This past week, the United States saw another mass shooting (well, at least, one that stayed in the news longer than a day or two). In Thousand Oaks, California, it was a bar, Borderline Bar and Grill, that was the latest target. The bar was filled with college students on November 7 — a night that abruptly flipped from a young, cheerful environment to a somber, fearful group of people fighting to escape for their lives.
The shooter was David Long, a United States Marine veteran. He killed 13 people at Borderline that night.
Flashback to December 14, 2012. An elementary school in Connecticut, Sandy Hook, was the target of a shooting that killed 26 people, including 20 students. When the shooting happened in Sandy Hook, I can remember being in Detroit, Michigan at a hockey tournament. We had a “secret Santa” exchange that night at the team hotel. I was distracted by the news on the TV about the shooting. It shook everyone, and it wasn’t over after the day of the shooting. When everyone returned to school on Monday, a lot of teachers talked about the shooting, what had happened, and tried to assure students it wouldn’t happen at our school.
Sandy Hook — what happened, how it happened, why it happened, who it happened to — was talked about far beyond the day of the shooting, but now? A shooting happens, and if there are enough victims, we all might hear of it the day it happens. When the sun comes up the next day, it’s rare we continue to hear or talk about it. It’s become so frequent that the number of shootings that happen resemble a professional sports schedule.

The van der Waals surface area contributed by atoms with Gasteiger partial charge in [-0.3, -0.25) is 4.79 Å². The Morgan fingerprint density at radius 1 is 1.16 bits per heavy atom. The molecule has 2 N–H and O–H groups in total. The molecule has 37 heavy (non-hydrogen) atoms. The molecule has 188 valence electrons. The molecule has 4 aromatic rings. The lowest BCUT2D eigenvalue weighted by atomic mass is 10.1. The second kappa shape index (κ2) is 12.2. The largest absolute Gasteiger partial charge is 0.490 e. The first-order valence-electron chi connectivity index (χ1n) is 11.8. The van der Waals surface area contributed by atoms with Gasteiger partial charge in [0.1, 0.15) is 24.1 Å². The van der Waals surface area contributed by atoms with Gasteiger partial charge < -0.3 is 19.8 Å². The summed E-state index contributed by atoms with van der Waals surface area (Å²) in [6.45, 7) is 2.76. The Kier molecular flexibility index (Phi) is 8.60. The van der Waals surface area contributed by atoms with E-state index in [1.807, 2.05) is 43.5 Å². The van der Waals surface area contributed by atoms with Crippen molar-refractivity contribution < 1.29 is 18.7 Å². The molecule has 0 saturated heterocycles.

How can it have gotten to a point where a shooting happening is just a natural, everyday occurrence in the United States? While there may be people who don’t feel that shock that they would have felt when Sandy Hook happened, or when there was a shooting at Virginia Tech — the people who get a phone call to tell them their loved one has been shot do feel that shock. They will feel that shock, hate and disbelief for the rest of their lives, because there is no gun control, and innocent people are dying everyday because of it.
What’s happening in the United States is the people are raising the rights to bear arms above the right to live. It’s gotten worse than the two being equal — treating both as just as important as the other. But the way things are going in the United States, peoples right to bear arms has become more important and valuable than human life itself.
What is even more challenging is how many times does it need to be said — gun control. Gun control. Gun control.
Please, please, please — don’t wait for the next school shooting. Don’t wait for the next bar, the next shopping mall, the next convention centre shooting. Don’t wait for more kids to be innocently killed by a classmate or random person off the street. Don’t wait for people to killed because of their religion or their sexuality.
You cannot promote equality, and then turn around and put more value on a right to bear arms than a right to feel safe in your day to day life. There has to be a change now. This has to be a priority now, because otherwise, it will continue day in and day out. Shooting after shooting. Is that really what you want?